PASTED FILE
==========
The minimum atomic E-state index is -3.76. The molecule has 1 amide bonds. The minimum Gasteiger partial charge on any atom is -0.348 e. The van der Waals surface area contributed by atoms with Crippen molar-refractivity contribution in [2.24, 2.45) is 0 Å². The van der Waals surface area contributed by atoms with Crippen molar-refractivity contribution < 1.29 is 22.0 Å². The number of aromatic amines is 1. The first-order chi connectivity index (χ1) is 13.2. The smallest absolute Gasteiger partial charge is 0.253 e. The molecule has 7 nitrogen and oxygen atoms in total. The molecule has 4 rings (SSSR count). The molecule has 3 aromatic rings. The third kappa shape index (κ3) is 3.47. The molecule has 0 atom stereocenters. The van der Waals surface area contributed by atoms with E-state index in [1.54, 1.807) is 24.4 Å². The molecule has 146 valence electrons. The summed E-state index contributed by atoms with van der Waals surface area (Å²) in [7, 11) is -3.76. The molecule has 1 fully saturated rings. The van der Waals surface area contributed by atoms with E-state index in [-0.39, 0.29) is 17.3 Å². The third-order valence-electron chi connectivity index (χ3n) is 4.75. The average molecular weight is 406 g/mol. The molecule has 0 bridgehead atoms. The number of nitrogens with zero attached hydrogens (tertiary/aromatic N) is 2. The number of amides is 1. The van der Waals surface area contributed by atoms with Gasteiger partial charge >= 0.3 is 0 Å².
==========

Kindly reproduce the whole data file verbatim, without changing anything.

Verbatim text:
The minimum atomic E-state index is -3.76. The molecule has 1 amide bonds. The minimum Gasteiger partial charge on any atom is -0.348 e. The van der Waals surface area contributed by atoms with Crippen molar-refractivity contribution in [2.24, 2.45) is 0 Å². The van der Waals surface area contributed by atoms with Crippen molar-refractivity contribution < 1.29 is 22.0 Å². The number of aromatic amines is 1. The first-order chi connectivity index (χ1) is 13.2. The smallest absolute Gasteiger partial charge is 0.253 e. The molecule has 7 nitrogen and oxygen atoms in total. The molecule has 4 rings (SSSR count). The molecule has 3 aromatic rings. The third kappa shape index (κ3) is 3.47. The molecule has 0 atom stereocenters. The van der Waals surface area contributed by atoms with E-state index in [1.54, 1.807) is 24.4 Å². The molecule has 146 valence electrons. The summed E-state index contributed by atoms with van der Waals surface area (Å²) in [7, 11) is -3.76. The molecule has 1 fully saturated rings. The van der Waals surface area contributed by atoms with E-state index in [-0.39, 0.29) is 17.3 Å². The third-order valence-electron chi connectivity index (χ3n) is 4.75. The average molecular weight is 406 g/mol. The molecule has 0 bridgehead atoms. The number of nitrogens with zero attached hydrogens (tertiary/aromatic N) is 2. The number of amides is 1. The van der Waals surface area contributed by atoms with Gasteiger partial charge >= 0.3 is 0 Å².